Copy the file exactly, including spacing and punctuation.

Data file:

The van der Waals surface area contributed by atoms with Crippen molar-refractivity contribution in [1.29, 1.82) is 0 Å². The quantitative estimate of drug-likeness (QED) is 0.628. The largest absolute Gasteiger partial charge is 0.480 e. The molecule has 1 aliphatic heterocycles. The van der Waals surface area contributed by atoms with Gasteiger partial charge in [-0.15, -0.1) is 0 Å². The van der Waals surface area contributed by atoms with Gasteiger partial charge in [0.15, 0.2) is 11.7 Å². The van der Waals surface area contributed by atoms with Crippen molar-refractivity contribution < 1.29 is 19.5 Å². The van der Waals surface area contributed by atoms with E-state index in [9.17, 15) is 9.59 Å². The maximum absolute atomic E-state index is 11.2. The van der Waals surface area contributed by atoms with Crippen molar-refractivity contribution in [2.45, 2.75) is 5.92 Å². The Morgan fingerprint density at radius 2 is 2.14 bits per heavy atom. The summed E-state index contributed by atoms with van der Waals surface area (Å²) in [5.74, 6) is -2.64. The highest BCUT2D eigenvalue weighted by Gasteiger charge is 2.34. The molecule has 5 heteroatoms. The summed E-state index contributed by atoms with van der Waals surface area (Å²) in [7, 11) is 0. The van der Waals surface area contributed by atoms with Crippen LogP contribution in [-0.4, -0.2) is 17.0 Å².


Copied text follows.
The van der Waals surface area contributed by atoms with Crippen molar-refractivity contribution in [1.29, 1.82) is 0 Å². The quantitative estimate of drug-likeness (QED) is 0.628. The largest absolute Gasteiger partial charge is 0.480 e. The molecule has 1 aliphatic heterocycles. The van der Waals surface area contributed by atoms with Gasteiger partial charge in [-0.15, -0.1) is 0 Å². The van der Waals surface area contributed by atoms with Gasteiger partial charge in [0.15, 0.2) is 11.7 Å². The van der Waals surface area contributed by atoms with Crippen molar-refractivity contribution < 1.29 is 19.5 Å². The van der Waals surface area contributed by atoms with E-state index in [9.17, 15) is 9.59 Å². The maximum absolute atomic E-state index is 11.2. The van der Waals surface area contributed by atoms with Crippen molar-refractivity contribution in [2.45, 2.75) is 5.92 Å². The Morgan fingerprint density at radius 2 is 2.14 bits per heavy atom. The summed E-state index contributed by atoms with van der Waals surface area (Å²) in [5.74, 6) is -2.64. The highest BCUT2D eigenvalue weighted by Gasteiger charge is 2.34. The molecule has 5 heteroatoms. The summed E-state index contributed by atoms with van der Waals surface area (Å²) in [7, 11) is 0. The van der Waals surface area contributed by atoms with Crippen LogP contribution in [-0.4, -0.2) is 17.0 Å².